If we flew to Dubai around 1970, we would have a small sleepy airport with a single runway and a building smaller than the one at the old airport in Ruzyne. But as this happened almost 50 years later, we are greeted by the world's third largest airport, with several terminals, dozens of departures, kilometers of escalators and travelators, numerous time indicators bearing the proud Rolex logo, and also the largest fleet double-decker Airbuses in the world. And not only the airport has changed. During this time, the city's population has also increased from 170,000 to today's, slowly attacking the three million mark. Profits from oil production have massively affected the construction and development of not only Dubai, but the entire United Arab Emirates. And since money can do a lot, you will find the „BEST“ places that would not be like the blackest building in the world, the largest shopping center in the world, the most luxurious six-star hotel, the longest driverless metro system in the world or a covered ski slope. for these parts so atypical or artificial palm island. So now let's take a look at some of them. First of all, it is necessary to solve how to move around the city, because the distances between the individual attractions are tens of kilometers. Renting a car is not the best idea due to the volume of traffic. There is an extensive public transport system in Dubai and the prices are very favorable for us. An all-day ticket valid for buses, trams and the metro costs 20 EAD, which is some 125 CZK. At the beginning it is necessary to buy a card, for tourists the most suitable is either a red NOL card, which is cheaper but the fare is a bit more expensive or the so-called Silver NOL card, which costs a few small more, but the fare is then cheaper (all-day tickets does not apply). Dubai is then divided into three zones and the fare is calculated according to the number of zones passed. However, three transfers are included in one ride and, for example, for 2 and 3 zones, up to 180 minutes apply. Important notice The card is chipped both when getting on and off the vehicle. And auditors walk, I know that from personal experience. I would also like to draw your attention to some differences in urban transport, the front cars of the metro and trams are always designed for women and children, and one is the so-called Gold Class, ie 1st class for gold card holders for double fares. In buses, the front is also intended for women and the disabled, but anyone can walk through it. And there is a ban on chewing, as pointed out by the pictograms. Public transport is in operation from 5 am to midnight, on Thursdays and Fridays until 2 pm, the intervals at the metro are about 3 minutes at peak times, but even so, sometimes at times of return from work, the sets may be overcrowded. Buses then have intervals between 15 and 30 minutes and their use can be a little more difficult, because some information (eg line plans) is outdated. Another mode of transport in Dubai is the taxi service operated by the local transport company and they are more than favorable. For an 11-kilometer route, we gave CZK 250 in terms of a tip. There are also taxis with a pink roof, which are intended only for women, and you will also find them behind the wheel. So we have the transport solved and we set off for the first attraction, the artificial island of Palm Jumeirah (in the shape of a palm tree). It is ideal to take the red metro line to Damac station and change to a tram here, which will take us to the monorail on the above-mentioned island. The tram is a bit strange, it doesn't use a trolley, but it draws current from the third rail between the tracks. As is customary everywhere in Dubai, it is air conditioned and waiting rooms as well. We get off the tram at the Palm Jumeirah stop and through the multi-storey garages (above which something is still being built) we follow the signposts to the monorail station. As this is a private company, public transport cards do not apply here, so the journey of about 5 kilometers there and back will cost us less than CZK 200. But it's worth it. Monorail is actually a track with one rail, which runs mostly over the terrain, so ideal for enjoying and taking photos, but only if it was not through dark glass. We hover over the terrain with an imaginary trunk of a palm tree, from which the individual leaves with family houses come, at probably astronomical prices. The monorail also has one intermediate station and the other, which is still under construction. It then crosses the sea level to the last ring with the Atlantis Hotel, while the road reaches it through an underwater tunnel. In front of the final station we still see a water park with lots of attractions. Because something is still being built on the island (almost like everywhere in Dubai) there is a bit of chaos. We go to the promenade overlooking the sea and try to get around the hotel. In the end, we succeed with minor problems and we get to the beach of the hotel (even that is narrowed due to construction). Such minibuses in the form of golf carts run around the hotel and take guests to the beach and other leisure activities. And if you want to take a shower, you can use the stylish beach, imitating a leaky wooden bucket. When trying to return to the monorail station, we finally have to go through the hotel, which actually serves as a luxury shopping center and there is a smaller aquarium. Our next route led to the tallest building in the world, Burj Khalifa. To get there, take the red metro line to Dubai Mall / Burj Khalifa station and from there continue for about 15 minutes walk through the glass tubes to the Dubai Mall. In addition to a number of shops, you will also find exchange offices here, so if you need to exchange money, it is not a problem. At the same time, even in relatively good exchange rates, you can buy exotic currencies for us, such as Omani, Indian, Bangladeshi, Bahraini, Pakistani … so if, for example, you continue to other foreign destinations, you can pre-stock here. Tickets for the tallest building in the world are best bought online on the official website. The best time to visit is said to be at sunset, but beware, given that Dubai is often shrouded in a smog haze and visibility is not the best it may not always be a good choice in addition for this attractive period of time to pay extra and not a little. The fact that the entrance to this skyscraper, together with the aquarium in the department store, comes out even after a certain discount for a combined ticket of over CZK 1,500 is worth careful consideration. The price can be more than double on the spot. The building is then entered directly from the shopping center and you will be let there about 15 minutes before the current time stated on the tickets. But even then, be patient, first at the box office they will exchange your voucher from the printer for tickets, then you will be thoroughly inspected, then they will take a picture of you so that they can be cashed even when leaving the building and then you will wait in line for one of the 3 elevators. visitors will be taken to an observation platform on the 124th floor at a height of 452 meters. The journey by elevator takes one minute, and despite the fact that it is not glazed, during the entire ride on the walls, the path is projected upwards, as if driving through an open space overlooking the city. I am already performing here and virtual reality is being replaced by real reality. The view to several sides of the illuminated city is breathtaking and is further enhanced at half-hour intervals by the program of the Dubai Fountain at the foot of the skyscraper. Of course, there are also ubiquitous photographers to get some dirham out of visitors. On the 124th floor there is an open-air viewpoint and the windows between the windows can be photographed without glass between the panorama and the lens. The view one floor higher is then a common floor and the photos are not worth much thanks to the not very clean windows. There is also a queue for the elevator back, which in turn plays the history of construction and we can finally read it down in the connecting corridor between the skyscraper and the shopping center and also see a model of an even taller building, the construction of which is already planned. When I wrote about the Dubai Fountain, it is also accessible from the Dubai Mall, its program starts at 6 pm and always plays one song at approximately half-hour intervals, alternating between Arabic and world music. The fountain is free and can be viewed from several places by the lake or from the verandas at the restaurants of the shopping center. The best view is said to be from boats, which charge around CZK 350 for a half-hour cruise. Souvenirs can also be bought in the center and there is also a large aquarium, which was included in the combined ticket to Bjur Khalifa. Again, the necessary photography and then we continue through the tunnel, where a number of exotic fish swim, including sharks, stingrays or piranhas. The aquarium is divided into several floors and in the upper one we find a mini zoo where alligators, jellyfish, turtles, chameleons and also very exotic animals – otters – are bred in this country. The next day we have a bit of the other side of Dubai, the historic centers of Deira and Bur Dubai. As our hotel was located about 1.5 km from Al Fahidi Fort, this time we chose to move our own limbs. The fortress is located on the street of the same name and has a museum mapping the history and customs of Dubai, you can see what households, schools, shops, but also even boats looked like in old Dubai. Admission is rather symbolic 5 AED. In fact, in the whole of the Emirates, the main draws are overpriced and the rest is either cheap or free. Not far from the museum, the real Souq or traditional market is starting, but with very intrusive sellers. Once you walk in, you usually don't leave without making a purchase. And during this purchase, the price in thousands of dirhams can become a contracted price of less than a hundred, and the sellers are grateful for that as well. But if you do not want to spend tens of minutes in the store and face all possible offers, then do not respond to the invitation of sellers at all. And you can also calm down after such a purchase with the excellent and refreshing sugar cane juice, which is offered here by the sellers of drinks and fast food. This market is followed by the old district of Al Shindagha, the traditional center of Dubai, where Sheikh Al Makhtoum, who ruled the emirate of Dubai, stayed for a time and pulled it out of the recession to economic prosperity. In his house there is a museum where you can see the photo of the airport, which I talked about at the beginning. There are more museums in the area, however, construction activities continue here as well, so not everything was open. We return along Dubai Creek to the wharf of small wooden motorboats called Abra, which will take you to the Deira district on the other side after paying a small silver coin with a motif reminiscent of an Aladdin's lamp (1 dirham). There are more markets in this part, especially the spicy market (Spicy Souq) and the gold market (Gold Souq). Above all, the latter is worth wondering about and photographing incredible gold necklaces (in some cases, rather carpets). Behind both markets across the main road there was supposed to be a fish market, but due to the lively construction activity in its vicinity, we did not get to it. Behind him is the coastal promenade but … So we take the subway to Palm Deira station and return to the hotel. Dubai also includes swimming. However, many beaches belong to different hotels and there are not so many public ones. So at least one at that six-star hotel in the shape of a Burj Al Arab sail. We take the red metro line to the Mall of the Emirates station. A large tube rises above it and it is in it that there is a cable car with a ski slope. But due to the fact that we have enough snow in our winter, this attraction does not attract us so much. So we just change to the bus line No. 81, which goes to the coast. From the stop at the hotel (by the way, the bus stops are also air-conditioned … so if the air-conditioning works) we return a short distance and walk through another Souq Madinat Jumeirah market. This covered and already modern market is surrounded by canals and there are also numerous restaurants which, in many cases, only open in the evening. But we are moving on. We pass the above-mentioned hotel, another amusement water park and after a few hundred meters we finally come to the public beach Jumeirah Beach. Well, honestly, the view of the hotel and the possibility of taking a nice photo spoils the cranes in the area (again, something is being built), there are no changing rooms (there is a ban on changing clothes on the local toilet), the water has a bath-like temperature at the end of September and it's similar in showers. we bathed in Dubai. That would be all from Dubai, of course, this city offers much more, but we extended the stay with a trip to Oman, Muscat and the village of Hatta, so there was simply no time left. It is often said that Dubai is simply expensive, but probably yes if you are staying in five-star hotels, but your stay can be purchased significantly cheaper. Also, eating does not have to be expensive and varied. In various restaurants that bear labels of Indian, Pakistani, Yemeni, Syrian and other other cuisines, you can eat relatively cheaply and well, especially in Deira and Bur Dubai in the old quarters. You usually pay 20 – 40 EAD for the main meal and drinks, some menus for fast food chains are even for half price. And the menu mainly includes chickens, fish and seafood. Only a ignorant person orients himself according to the pictures. And if you want to buy cheap in Dubai, there are a number of shops marked 1 – 20 EAD, where you can get both souvenirs and clothes or various clothing accessories for a small amount of money. In short, everyone can do their thing in Dubai. All that remains is to wish you a „happy journey“.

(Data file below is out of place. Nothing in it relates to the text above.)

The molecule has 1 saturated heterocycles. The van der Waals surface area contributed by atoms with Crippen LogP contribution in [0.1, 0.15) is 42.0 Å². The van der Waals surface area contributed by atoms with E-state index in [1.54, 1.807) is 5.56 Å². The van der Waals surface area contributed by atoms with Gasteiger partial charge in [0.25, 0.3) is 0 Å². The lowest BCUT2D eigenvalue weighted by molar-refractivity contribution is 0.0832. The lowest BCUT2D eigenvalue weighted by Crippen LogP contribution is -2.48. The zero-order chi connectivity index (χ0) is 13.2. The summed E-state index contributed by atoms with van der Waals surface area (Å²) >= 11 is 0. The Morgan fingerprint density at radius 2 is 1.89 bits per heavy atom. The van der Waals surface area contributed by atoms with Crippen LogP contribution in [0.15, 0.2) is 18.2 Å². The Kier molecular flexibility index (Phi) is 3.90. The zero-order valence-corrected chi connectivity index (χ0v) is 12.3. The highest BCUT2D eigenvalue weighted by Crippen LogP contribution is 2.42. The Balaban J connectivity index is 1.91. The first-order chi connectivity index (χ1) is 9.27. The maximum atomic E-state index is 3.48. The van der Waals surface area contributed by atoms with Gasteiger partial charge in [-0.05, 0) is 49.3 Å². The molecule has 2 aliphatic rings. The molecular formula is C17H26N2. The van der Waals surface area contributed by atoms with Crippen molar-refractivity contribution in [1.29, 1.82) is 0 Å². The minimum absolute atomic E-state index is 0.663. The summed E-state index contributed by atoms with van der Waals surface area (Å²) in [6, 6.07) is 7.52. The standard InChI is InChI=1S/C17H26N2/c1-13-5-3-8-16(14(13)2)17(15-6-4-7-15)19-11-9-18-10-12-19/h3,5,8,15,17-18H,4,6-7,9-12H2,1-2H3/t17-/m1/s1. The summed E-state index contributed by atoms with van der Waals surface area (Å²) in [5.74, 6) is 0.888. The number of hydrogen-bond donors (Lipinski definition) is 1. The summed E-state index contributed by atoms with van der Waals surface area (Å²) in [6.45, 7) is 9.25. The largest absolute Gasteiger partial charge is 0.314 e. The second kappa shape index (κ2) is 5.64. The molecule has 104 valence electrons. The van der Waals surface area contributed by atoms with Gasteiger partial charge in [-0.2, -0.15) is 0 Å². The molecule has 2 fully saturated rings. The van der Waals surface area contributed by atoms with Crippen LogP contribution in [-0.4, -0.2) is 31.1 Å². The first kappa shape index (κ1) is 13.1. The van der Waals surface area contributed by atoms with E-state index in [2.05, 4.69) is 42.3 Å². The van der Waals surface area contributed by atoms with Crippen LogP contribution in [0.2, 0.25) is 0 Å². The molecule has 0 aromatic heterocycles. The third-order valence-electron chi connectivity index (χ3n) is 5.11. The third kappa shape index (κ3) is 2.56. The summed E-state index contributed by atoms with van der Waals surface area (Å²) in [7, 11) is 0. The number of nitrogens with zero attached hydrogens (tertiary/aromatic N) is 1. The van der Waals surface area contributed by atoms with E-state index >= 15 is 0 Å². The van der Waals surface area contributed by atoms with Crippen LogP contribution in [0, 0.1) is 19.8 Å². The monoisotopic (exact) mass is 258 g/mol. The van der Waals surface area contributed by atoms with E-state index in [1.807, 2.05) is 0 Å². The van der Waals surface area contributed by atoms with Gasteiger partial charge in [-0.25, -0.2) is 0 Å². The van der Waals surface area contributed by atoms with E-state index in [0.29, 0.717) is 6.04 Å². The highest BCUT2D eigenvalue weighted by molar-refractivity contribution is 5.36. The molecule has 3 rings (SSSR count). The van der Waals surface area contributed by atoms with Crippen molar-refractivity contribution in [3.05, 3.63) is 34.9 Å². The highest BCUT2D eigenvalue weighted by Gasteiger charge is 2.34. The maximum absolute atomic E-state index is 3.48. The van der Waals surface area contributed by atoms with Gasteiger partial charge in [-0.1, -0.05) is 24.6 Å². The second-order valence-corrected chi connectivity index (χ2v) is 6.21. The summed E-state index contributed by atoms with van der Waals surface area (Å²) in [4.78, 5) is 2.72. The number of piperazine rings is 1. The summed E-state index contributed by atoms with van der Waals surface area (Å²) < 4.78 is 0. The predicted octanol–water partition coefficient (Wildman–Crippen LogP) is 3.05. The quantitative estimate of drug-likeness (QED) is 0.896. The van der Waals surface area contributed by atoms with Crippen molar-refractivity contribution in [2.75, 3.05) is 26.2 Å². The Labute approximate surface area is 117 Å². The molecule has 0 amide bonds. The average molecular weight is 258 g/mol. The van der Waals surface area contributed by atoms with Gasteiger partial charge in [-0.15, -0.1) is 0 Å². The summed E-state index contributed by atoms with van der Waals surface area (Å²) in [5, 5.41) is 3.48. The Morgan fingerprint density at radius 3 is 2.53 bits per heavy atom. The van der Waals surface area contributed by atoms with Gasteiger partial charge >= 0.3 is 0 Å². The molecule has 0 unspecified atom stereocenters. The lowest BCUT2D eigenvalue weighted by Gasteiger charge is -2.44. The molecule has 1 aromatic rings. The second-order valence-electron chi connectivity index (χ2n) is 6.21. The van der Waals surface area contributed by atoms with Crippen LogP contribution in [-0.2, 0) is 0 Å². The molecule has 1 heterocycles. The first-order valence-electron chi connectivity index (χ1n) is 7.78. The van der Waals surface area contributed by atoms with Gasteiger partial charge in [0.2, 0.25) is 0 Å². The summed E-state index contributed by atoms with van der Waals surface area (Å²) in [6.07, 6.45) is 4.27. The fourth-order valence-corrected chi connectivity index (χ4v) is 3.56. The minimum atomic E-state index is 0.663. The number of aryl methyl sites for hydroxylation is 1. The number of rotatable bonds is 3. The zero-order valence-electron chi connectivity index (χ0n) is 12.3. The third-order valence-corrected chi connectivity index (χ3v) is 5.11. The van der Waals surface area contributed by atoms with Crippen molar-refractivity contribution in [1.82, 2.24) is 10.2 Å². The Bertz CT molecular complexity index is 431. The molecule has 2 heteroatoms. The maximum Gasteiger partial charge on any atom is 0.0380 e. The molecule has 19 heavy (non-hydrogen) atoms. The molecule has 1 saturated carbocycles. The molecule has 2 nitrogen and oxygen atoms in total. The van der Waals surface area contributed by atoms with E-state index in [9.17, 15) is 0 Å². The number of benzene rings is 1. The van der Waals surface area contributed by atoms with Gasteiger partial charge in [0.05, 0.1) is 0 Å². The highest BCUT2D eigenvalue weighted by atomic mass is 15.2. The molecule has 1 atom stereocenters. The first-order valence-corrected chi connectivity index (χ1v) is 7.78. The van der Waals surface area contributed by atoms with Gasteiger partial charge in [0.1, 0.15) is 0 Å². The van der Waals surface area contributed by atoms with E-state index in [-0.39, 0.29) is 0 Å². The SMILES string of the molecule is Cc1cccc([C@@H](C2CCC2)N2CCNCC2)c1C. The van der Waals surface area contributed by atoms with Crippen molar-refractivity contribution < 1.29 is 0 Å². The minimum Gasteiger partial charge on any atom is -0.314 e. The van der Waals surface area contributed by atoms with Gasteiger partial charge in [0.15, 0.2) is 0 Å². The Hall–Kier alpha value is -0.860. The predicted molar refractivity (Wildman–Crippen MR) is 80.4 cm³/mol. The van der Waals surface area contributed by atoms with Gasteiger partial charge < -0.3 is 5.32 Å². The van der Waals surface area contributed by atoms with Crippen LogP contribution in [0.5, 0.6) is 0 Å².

Sunset at Dubai Mall
Author: Petr Klauda © gigaplaces.com

Sunset at Dubai Mall

The evening sun is reflected in the pond where the fountain performs its musical number every evening at half-hour intervals.

Hotel Atlantis

This hotel does not deny its place in the Orient. The most beautiful view is of him from the monorail crossing the sea from another part of the palm island.

Hotel Atlantis
Author: Petr Klauda © gigaplaces.com
Hotel Burj al Arab
Author: Petr Klauda © gigaplaces.com

Hotel Burj al Arab

Of course, the only six-star hotel in the world must have its own heliport. Accommodation prices also correspond to this.

Al Fahidi Fortress

This fort is located in the Bur Dubai district and today houses the Dubai Museum.

Al Fahidi Fortress
Author: Petr Klauda © gigaplaces.com

Dubai Creek

The most typical traffic across Dubai Creek is the small wooden Abra boats, carrying passengers between Bur Dubai and Deira. And the very bank of the latter is located in the picture and in the clutter of alleys are hidden the famous traditional markets – souks.

Dubai Creek
Author: Petr Klauda © gigaplaces.com

The ancient district of Shindagha

The original district in the BurDubai district, with several museums, craft workshops, mosques and a touch of the Orient.

The ancient district of Shindagha
Author: Petr Klauda © gigaplaces.com